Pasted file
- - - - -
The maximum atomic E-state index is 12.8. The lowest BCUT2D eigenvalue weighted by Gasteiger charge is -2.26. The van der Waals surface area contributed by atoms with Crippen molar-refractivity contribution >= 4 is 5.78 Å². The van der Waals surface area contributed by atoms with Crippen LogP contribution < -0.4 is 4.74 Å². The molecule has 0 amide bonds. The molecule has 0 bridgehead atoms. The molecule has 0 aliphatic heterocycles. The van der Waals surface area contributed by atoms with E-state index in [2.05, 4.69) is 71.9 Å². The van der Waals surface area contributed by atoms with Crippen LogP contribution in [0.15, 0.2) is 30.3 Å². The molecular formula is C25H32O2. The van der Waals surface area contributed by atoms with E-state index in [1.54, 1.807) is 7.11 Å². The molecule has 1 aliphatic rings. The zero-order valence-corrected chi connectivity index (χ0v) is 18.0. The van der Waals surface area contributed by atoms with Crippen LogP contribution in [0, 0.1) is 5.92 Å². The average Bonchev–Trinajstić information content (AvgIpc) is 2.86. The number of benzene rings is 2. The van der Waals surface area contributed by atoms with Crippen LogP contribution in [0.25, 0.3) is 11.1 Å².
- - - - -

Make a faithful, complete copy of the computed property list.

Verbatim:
The maximum atomic E-state index is 12.8. The lowest BCUT2D eigenvalue weighted by Gasteiger charge is -2.26. The van der Waals surface area contributed by atoms with Crippen molar-refractivity contribution >= 4 is 5.78 Å². The van der Waals surface area contributed by atoms with Crippen LogP contribution < -0.4 is 4.74 Å². The molecule has 0 amide bonds. The molecule has 0 bridgehead atoms. The molecule has 0 aliphatic heterocycles. The van der Waals surface area contributed by atoms with E-state index in [2.05, 4.69) is 71.9 Å². The van der Waals surface area contributed by atoms with Crippen LogP contribution in [0.15, 0.2) is 30.3 Å². The molecular formula is C25H32O2. The van der Waals surface area contributed by atoms with E-state index in [1.54, 1.807) is 7.11 Å². The molecule has 1 aliphatic rings. The zero-order valence-corrected chi connectivity index (χ0v) is 18.0. The van der Waals surface area contributed by atoms with Crippen LogP contribution in [0, 0.1) is 5.92 Å². The average Bonchev–Trinajstić information content (AvgIpc) is 2.86. The number of benzene rings is 2. The van der Waals surface area contributed by atoms with Crippen LogP contribution in [0.25, 0.3) is 11.1 Å².